Think you got the Message from Peterson? Read this!

With the possible exceptions of certain rock musicians who are very popular now in up-beat worship services, it’s difficult to think of a single person who has had a greater impact in American worship over the past 20 years than Eugene H. Peterson—the man who gave us The Message: The Bible in Contemporary Language. It’s true that, today, there are dozens of English translations of the Bible, each one claiming it’s more accurate or easier to understand than the others. Peterson doesn’t make either claim—well not exactly. His Message serves a somewhat different purpose. As both a scholar of ancient languages and a long-time pastor, Peterson’s paraphrase of the Bible is designed to convey the original force, the raw emotion, the shock, the drama, the beauty and the earthy humor when these texts first were heard thousands of years ago.

Peterson’s masterwork, The Message, sprang directly from a pastor’s immediate response to men and women in his congregation. When they were wrestling with gut-wrenching situations in their lives, Peterson wanted them to grapple with the original power of these sacred texts to meet those tough but common experiences of human life. He was so good at writing these paraphrases that word spread—and he eventually retired from his role as a pastor to complete the entire Bible.

Now, Peterson has stepped back with his entire paraphrase of the Bible complete—and is telling us the background story of how a pastor met needs in his local community in a way that wound up changing the world. His new book is called simply The Pastor: A Memoir—and it’s an eye-opener for anyone who cares about the future of congregations! THIS WEEK, ReadTheSpirit is honored to welcome Eugene Peterson for our weekly interview—coming on Wednesday.

TODAY, we’re sharing a brief excerpt of The Pastor: A Memoir, which you can order from Amazon.


North American culture does not offer congenial conditions in which to live vocationally as a pastor. Men and women who are pastors in America today find that they have entered into a way of life that is in ruins. The vocation of pastor has been replaced by the strategies of religious entrepreneurs with business plans. Any kind of continuity with pastors in times past is virtually nonexistent. We are a generation that feels as if it is having to start out from scratch to figure out a way to represent and nurture this richly nuanced and all-involving life of Christ in a country that “knew not Joseph.”

I love being an American. I love this place in which I have been placed—its language, its history its energy. But I don’t love “the American way,” its culture and values. I don’t love the rampant consumerism that treats God as a product to be marketed. I don’t love the dehumanizing ways that turn men, women and children into impersonal roles and causes and statistics. I don’t love the competitive spirit that treats others as rivals and even as enemies. The cultural conditions in which I am immersed require, at least for me, a kind of fierce vigilance to guard my vocation from those cultural pollutants so dangerously toxic to persons who want to follow Jesus in the way that he is Jesus. I wanted my life, both my personal and working life, to be shaped by God and the scriptures and prayer.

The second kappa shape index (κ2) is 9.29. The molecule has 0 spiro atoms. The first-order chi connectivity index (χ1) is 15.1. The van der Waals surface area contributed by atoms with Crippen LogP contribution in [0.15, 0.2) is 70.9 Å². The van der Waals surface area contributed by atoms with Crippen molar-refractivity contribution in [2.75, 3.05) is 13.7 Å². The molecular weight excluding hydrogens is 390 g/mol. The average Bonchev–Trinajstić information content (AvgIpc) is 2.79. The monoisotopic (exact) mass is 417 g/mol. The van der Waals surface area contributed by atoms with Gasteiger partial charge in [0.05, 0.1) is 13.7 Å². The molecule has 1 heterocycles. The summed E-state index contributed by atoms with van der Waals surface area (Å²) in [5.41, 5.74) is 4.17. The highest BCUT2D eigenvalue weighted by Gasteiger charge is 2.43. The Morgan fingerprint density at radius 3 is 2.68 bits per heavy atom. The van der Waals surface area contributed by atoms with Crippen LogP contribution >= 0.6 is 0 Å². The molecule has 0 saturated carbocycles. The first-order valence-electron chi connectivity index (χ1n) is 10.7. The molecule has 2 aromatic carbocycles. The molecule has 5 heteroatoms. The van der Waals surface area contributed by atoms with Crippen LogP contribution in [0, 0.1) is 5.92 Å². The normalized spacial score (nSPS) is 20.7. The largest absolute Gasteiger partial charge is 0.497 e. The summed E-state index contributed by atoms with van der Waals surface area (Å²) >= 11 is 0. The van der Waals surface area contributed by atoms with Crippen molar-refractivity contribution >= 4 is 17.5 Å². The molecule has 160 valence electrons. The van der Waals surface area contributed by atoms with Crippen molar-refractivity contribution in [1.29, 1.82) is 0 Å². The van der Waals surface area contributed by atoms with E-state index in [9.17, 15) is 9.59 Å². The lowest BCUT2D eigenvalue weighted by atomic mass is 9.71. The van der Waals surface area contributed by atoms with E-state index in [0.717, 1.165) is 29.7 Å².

In the process of realizing my vocational identity as pastor, I couldn’t help observing that there was a great deal of confusion and dissatisfaction all around me with pastoral identity. Many pastors, disappointed or disillusioned with their congregations, defect after a few years and find more congenial work. And many congregations, disappointed or disillusioned with their pastors, dismiss them and look for pastors more to their liking. In the 50 years that I have lived the vocation of pastor, these defections and dismissals have reached epidemic proportions in every branch and form of the church.

I wonder if at the root of the defection is a cultural assumption that all leaders are people who “get things done,” and “make things happen.” That is certainly true of the primary leadership models that seep into our awareness form the culture—politicians, businessmen, advertisers, publicists, celebrities and athletes. But while being a pastor certainly has some of those components, the pervasive element in our 2,000-year pastoral tradition is not someone who “gets things done” but rather the person placed in the community to pay attention and call attention to “what is going on right now” between men and women, with one another and with God—this kingdom of God that is primarily local, relentlessly personal, and prayerful “without ceasing.”

I want to give witness to this way of understanding pastor, a way that can’t be measured or counted, and often isn’t even noticed. I didn’t notice for a long time. I would like to provide dignity to this essentially modest and often obscure way of life in the kingdom of God. Along the way, I want to insist that there is no blueprint on file for becoming a pastor. In becoming one, I have found that it is a most context-specific way of life: the pastor’s emotional life, family life, experience in the faith, and aptitudes worked out in an actual congregation in the neighborhood in which she or he lives—these people just as they are, in this place. No copying. No trying to be successful.

COME BACK WEDNESDAY, when Peterson talks about these provocative ideas—and shares some valuable insights for anyone who cares about healthy congregations.

REMEMBER, you can order The Pastor: A Memoir from Amazon today. If you’ve never read Peterson’s masterwork The Message: The Bible in Contemporary Language you can order that from Amazon as well.

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(Originally published at, an online journal covering religion and cultural diversity.)


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